The government also moves the court to enter an Order directing defendant to introduce evidence at a pretrial hearing so that the court may determine the admissibility and scope of the lay and expert testimony and evidence that defendant intends to offer at trial in support of his insanity defense pursuant to Rule 12.2(a). The government, however, cites a series of cases that support an entirely different proposition -- that defendant should be required to make an additional proffer with respect to evidence offered under Rule 12.2(b) to negate an element of the offense. See Govt.'s Mot., at 19-22 (citing United States v. Childress, 313 U.S. App. D.C. 133, 58 F.3d 693 (D.C. Cir.) (evidence of mental retardation offered under Rule 12.2(b) to negate specific intent), cert. denied, 133 L. Ed. 2d 768, 116 S. Ct. 825 (1996); United States v. Cameron, 907 F.2d 1051 (11th Cir. 1990) (psychiatric evidence offered under Rule 12.2(b) to negate specific intent); United States v. Fazzini, 871 F.2d 635 (7th Cir.) (evidence of drunkenness offered under Rule 12.2(b) to negate intent), cert. denied, 493 U.S. 982, 107 L. Ed. 2d 518, 110 S. Ct. 517 (1989); United States v. Click, 807 F.2d 847 (9th Cir. 1987) (evidence of medical records offered under 12.2(b) to determine whether defendant entered false confession); United States v. Gold, 661 F. Supp. 1127 (D.D.C. 1987) (whether evidence offered under Rule 12.2(b) addressed the issue of specific intent); United States v. Shorter, 618 F. Supp. 255 (D.D.C. 1985) (evidence of gambling addiction offered under Rule 12.2(b) to negate willfulness in tax prosecution).
A more detailed proffer may be necessary with respect to notices under Rule 12.2(b) in light of the fact that many crimes are general intent offenses, and in such cases, psychological evidence is deemed not relevant. See United States v. Cameron, 907 F.2d 1051, 1063 n. 20 (11th Cir. 1990); accord United States v. Fazzini, 871 F.2d 635, 640-41 (7th Cir.), cert. denied, 493 U.S. 982, 107 L. Ed. 2d 518, 110 S. Ct. 517 (1989); United States v. Twine, 853 F.2d 676, 679 (9th Cir. 1988); United States v. White, 766 F.2d 22 (1st Cir. 1985); United States v. Gold, 661 F. Supp. 1127 (D.D.C. 1987); United States v. Frisbee, 623 F. Supp. 1217, 1219-23 (N.D.Cal. 1985). Moreover, "because psychiatric evidence (1) will only rarely negate specific intent, (2) presents an inherent danger that it will distract the jury's [sic] from focusing on the actual presence or absence of mens rea, and (3) 'may easily slide into wider usage that opens up the jury to theories of defense more akin to justification,' district courts must examine such psychiatric evidence carefully to ascertain whether it would, if believed, support a legally acceptable theory of lack of mens rea.'" Cameron, 907 F.2d at 1067 (citations omitted).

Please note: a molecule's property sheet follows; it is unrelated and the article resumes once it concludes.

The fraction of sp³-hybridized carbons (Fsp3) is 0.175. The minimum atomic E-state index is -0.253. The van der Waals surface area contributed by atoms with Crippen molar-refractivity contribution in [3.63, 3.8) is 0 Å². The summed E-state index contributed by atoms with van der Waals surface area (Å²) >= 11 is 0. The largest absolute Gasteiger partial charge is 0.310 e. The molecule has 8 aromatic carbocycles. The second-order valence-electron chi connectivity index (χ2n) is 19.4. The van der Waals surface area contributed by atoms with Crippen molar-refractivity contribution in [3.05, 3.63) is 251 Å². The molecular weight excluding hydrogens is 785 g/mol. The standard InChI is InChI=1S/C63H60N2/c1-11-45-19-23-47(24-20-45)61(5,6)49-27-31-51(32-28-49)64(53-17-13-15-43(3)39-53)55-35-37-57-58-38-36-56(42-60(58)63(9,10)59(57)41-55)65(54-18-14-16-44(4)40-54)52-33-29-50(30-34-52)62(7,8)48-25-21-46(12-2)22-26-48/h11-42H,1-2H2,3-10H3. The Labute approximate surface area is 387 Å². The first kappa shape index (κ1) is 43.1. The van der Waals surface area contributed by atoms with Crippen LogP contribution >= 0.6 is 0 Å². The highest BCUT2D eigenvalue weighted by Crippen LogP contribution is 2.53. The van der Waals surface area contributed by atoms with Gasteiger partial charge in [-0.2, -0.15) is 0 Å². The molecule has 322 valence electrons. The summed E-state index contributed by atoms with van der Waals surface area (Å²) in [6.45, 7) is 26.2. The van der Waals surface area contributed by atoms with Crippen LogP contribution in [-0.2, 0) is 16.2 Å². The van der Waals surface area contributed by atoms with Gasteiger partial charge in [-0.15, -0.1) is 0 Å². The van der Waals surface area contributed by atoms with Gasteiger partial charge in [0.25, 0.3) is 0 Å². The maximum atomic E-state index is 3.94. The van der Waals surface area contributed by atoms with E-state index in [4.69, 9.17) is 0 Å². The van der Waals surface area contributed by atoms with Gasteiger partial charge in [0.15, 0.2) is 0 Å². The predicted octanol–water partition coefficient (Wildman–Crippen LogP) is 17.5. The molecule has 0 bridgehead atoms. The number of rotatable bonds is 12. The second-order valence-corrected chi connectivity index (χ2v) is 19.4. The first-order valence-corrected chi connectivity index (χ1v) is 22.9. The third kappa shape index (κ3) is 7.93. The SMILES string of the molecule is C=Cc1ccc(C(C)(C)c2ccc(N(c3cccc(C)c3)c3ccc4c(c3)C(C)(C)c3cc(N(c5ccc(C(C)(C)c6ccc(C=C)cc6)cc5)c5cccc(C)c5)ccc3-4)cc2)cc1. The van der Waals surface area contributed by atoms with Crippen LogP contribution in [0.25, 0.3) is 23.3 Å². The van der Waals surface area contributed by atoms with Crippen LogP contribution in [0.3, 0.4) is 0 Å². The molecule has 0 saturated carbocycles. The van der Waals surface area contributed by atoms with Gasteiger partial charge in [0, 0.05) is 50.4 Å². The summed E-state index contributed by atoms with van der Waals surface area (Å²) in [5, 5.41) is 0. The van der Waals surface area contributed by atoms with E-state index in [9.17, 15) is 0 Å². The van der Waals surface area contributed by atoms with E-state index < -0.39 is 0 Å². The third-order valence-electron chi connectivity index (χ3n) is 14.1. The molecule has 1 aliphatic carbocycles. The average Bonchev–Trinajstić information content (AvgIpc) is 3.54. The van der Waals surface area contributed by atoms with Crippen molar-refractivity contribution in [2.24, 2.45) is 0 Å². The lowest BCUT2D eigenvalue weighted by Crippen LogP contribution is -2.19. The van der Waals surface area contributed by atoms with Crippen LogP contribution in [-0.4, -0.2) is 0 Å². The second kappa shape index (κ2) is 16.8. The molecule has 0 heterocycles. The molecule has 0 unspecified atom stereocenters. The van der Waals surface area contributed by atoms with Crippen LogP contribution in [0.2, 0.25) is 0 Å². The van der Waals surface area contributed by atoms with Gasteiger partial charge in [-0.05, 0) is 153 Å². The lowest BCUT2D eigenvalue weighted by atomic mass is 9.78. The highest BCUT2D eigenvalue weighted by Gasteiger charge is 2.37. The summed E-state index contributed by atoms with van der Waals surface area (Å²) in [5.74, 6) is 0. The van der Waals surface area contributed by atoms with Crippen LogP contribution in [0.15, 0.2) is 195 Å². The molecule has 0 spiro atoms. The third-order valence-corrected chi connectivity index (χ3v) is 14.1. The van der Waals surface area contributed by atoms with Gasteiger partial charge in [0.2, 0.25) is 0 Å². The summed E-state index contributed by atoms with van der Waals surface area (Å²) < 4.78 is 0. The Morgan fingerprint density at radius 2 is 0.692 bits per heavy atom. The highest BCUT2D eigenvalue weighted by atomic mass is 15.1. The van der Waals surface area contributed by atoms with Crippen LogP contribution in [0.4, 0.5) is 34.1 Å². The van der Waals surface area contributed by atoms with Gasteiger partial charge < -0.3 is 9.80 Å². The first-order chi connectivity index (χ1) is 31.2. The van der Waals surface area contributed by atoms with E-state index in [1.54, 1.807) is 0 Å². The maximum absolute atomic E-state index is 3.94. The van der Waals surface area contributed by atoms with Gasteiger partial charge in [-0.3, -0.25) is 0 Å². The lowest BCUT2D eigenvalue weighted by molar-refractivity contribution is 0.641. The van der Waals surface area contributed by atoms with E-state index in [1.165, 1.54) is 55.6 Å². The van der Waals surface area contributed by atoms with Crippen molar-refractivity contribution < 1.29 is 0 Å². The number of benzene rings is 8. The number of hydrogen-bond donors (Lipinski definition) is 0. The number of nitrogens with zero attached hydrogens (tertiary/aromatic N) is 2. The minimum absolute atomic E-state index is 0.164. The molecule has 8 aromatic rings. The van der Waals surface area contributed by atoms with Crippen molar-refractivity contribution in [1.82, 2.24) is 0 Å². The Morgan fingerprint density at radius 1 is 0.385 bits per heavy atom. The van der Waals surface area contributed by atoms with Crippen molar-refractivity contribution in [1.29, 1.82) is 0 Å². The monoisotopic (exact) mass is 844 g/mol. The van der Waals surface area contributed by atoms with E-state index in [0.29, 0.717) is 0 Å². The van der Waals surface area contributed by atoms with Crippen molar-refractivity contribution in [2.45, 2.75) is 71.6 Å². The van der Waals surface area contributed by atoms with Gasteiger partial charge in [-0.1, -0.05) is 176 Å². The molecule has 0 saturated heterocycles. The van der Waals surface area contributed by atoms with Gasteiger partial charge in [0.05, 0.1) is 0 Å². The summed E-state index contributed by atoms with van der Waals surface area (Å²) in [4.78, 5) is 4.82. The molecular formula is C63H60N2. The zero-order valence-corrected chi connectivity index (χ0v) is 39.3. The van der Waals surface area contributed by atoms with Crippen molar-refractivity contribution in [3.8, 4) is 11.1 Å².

Thus, courts in this Circuit have generally followed the approach articulated in United States v. Brawner, 153 U.S. App. D.C. 1, 471 F.2d 969 (D.C. Cir. 1972) when dealing with evidence offered pursuant to Rule 12.2(b). In Brawner, the court observed:
Our rule permits the introduction of expert testimony as to abnormal condition if it is relevant to negative, or establish the specific mental condition that is an element of the crime. The receipt of this expert testimony to negative the mental condition of specific intent requires careful administration by the trial judge. Where the proof is not offered in the first instance as evidence of exonerating mental disease or defect within the ALI rule the judge may, and ordinarily would, require counsel first to make a proffer of the proof to be adduced outside the presence of the jury. The judge will then determine whether the testimony is grounded in sufficient scientific support to warrant use in the courtroom, and whether it would aid the jury in reaching a decision on the ultimate issues.